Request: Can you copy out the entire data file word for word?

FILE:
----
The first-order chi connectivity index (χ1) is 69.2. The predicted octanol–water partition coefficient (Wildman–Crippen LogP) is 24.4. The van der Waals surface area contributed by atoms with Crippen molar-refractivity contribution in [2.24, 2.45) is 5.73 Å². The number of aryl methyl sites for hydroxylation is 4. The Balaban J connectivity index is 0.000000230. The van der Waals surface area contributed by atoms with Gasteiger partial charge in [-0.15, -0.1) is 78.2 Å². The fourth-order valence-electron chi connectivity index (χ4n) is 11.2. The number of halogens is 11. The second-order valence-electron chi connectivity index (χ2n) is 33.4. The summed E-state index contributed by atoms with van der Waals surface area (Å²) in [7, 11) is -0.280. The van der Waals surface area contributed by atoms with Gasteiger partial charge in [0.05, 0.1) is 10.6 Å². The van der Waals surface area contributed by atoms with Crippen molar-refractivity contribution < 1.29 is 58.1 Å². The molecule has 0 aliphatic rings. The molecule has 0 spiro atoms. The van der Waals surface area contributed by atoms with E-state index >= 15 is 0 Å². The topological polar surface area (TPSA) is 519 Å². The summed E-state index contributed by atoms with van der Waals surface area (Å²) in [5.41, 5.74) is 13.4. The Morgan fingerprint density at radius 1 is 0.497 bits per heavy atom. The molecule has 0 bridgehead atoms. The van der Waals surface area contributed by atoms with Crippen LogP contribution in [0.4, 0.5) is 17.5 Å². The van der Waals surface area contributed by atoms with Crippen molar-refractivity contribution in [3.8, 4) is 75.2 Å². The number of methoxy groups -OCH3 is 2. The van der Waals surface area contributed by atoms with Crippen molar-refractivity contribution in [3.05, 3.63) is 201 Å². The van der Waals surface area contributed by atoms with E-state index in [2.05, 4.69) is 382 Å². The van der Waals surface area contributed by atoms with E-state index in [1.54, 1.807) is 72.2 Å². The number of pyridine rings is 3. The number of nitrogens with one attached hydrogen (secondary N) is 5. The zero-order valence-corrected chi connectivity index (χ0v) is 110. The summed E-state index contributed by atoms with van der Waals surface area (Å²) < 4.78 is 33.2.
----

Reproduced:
The first-order chi connectivity index (χ1) is 69.2. The predicted octanol–water partition coefficient (Wildman–Crippen LogP) is 24.4. The van der Waals surface area contributed by atoms with Crippen molar-refractivity contribution in [2.24, 2.45) is 5.73 Å². The number of aryl methyl sites for hydroxylation is 4. The Balaban J connectivity index is 0.000000230. The van der Waals surface area contributed by atoms with Gasteiger partial charge in [-0.15, -0.1) is 78.2 Å². The fourth-order valence-electron chi connectivity index (χ4n) is 11.2. The number of halogens is 11. The second-order valence-electron chi connectivity index (χ2n) is 33.4. The summed E-state index contributed by atoms with van der Waals surface area (Å²) in [7, 11) is -0.280. The van der Waals surface area contributed by atoms with Gasteiger partial charge in [0.05, 0.1) is 10.6 Å². The van der Waals surface area contributed by atoms with Crippen molar-refractivity contribution < 1.29 is 58.1 Å². The molecule has 0 aliphatic rings. The molecule has 0 spiro atoms. The van der Waals surface area contributed by atoms with E-state index >= 15 is 0 Å². The topological polar surface area (TPSA) is 519 Å². The summed E-state index contributed by atoms with van der Waals surface area (Å²) in [5.41, 5.74) is 13.4. The Morgan fingerprint density at radius 1 is 0.497 bits per heavy atom. The molecule has 0 bridgehead atoms. The van der Waals surface area contributed by atoms with Crippen LogP contribution in [0.4, 0.5) is 17.5 Å². The van der Waals surface area contributed by atoms with Crippen molar-refractivity contribution in [3.8, 4) is 75.2 Å². The number of methoxy groups -OCH3 is 2. The van der Waals surface area contributed by atoms with Crippen molar-refractivity contribution in [3.05, 3.63) is 201 Å². The van der Waals surface area contributed by atoms with E-state index in [2.05, 4.69) is 382 Å². The van der Waals surface area contributed by atoms with E-state index in [1.54, 1.807) is 72.2 Å². The number of pyridine rings is 3. The number of nitrogens with one attached hydrogen (secondary N) is 5. The zero-order valence-corrected chi connectivity index (χ0v) is 110. The summed E-state index contributed by atoms with van der Waals surface area (Å²) < 4.78 is 33.2.